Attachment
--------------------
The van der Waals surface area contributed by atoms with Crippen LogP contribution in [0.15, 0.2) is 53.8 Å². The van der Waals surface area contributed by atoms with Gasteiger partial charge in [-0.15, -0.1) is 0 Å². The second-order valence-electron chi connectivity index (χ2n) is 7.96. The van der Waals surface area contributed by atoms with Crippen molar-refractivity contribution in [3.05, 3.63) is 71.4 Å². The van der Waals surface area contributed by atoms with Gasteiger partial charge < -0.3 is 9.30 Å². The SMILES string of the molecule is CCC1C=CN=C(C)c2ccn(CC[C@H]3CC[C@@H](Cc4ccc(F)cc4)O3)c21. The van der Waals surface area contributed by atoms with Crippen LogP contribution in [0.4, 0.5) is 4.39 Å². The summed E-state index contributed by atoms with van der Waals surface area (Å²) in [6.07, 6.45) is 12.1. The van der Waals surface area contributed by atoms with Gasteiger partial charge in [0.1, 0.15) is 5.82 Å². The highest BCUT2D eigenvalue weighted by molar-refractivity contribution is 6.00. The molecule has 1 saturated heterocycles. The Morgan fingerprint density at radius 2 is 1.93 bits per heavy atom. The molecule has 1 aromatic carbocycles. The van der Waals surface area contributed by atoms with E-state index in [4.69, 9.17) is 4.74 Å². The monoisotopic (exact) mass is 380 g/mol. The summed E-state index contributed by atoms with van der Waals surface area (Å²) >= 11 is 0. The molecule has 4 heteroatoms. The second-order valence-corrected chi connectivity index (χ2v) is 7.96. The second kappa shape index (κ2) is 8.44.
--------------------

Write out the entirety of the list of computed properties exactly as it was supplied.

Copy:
The van der Waals surface area contributed by atoms with Crippen LogP contribution in [0.15, 0.2) is 53.8 Å². The van der Waals surface area contributed by atoms with Gasteiger partial charge in [-0.15, -0.1) is 0 Å². The second-order valence-electron chi connectivity index (χ2n) is 7.96. The van der Waals surface area contributed by atoms with Crippen molar-refractivity contribution in [3.05, 3.63) is 71.4 Å². The van der Waals surface area contributed by atoms with Gasteiger partial charge < -0.3 is 9.30 Å². The SMILES string of the molecule is CCC1C=CN=C(C)c2ccn(CC[C@H]3CC[C@@H](Cc4ccc(F)cc4)O3)c21. The van der Waals surface area contributed by atoms with Crippen LogP contribution in [0.4, 0.5) is 4.39 Å². The summed E-state index contributed by atoms with van der Waals surface area (Å²) in [6.07, 6.45) is 12.1. The van der Waals surface area contributed by atoms with Gasteiger partial charge in [0.1, 0.15) is 5.82 Å². The highest BCUT2D eigenvalue weighted by molar-refractivity contribution is 6.00. The molecule has 1 saturated heterocycles. The Morgan fingerprint density at radius 2 is 1.93 bits per heavy atom. The molecule has 1 aromatic carbocycles. The van der Waals surface area contributed by atoms with E-state index in [4.69, 9.17) is 4.74 Å². The monoisotopic (exact) mass is 380 g/mol. The summed E-state index contributed by atoms with van der Waals surface area (Å²) >= 11 is 0. The molecule has 4 heteroatoms. The second-order valence-corrected chi connectivity index (χ2v) is 7.96. The second kappa shape index (κ2) is 8.44.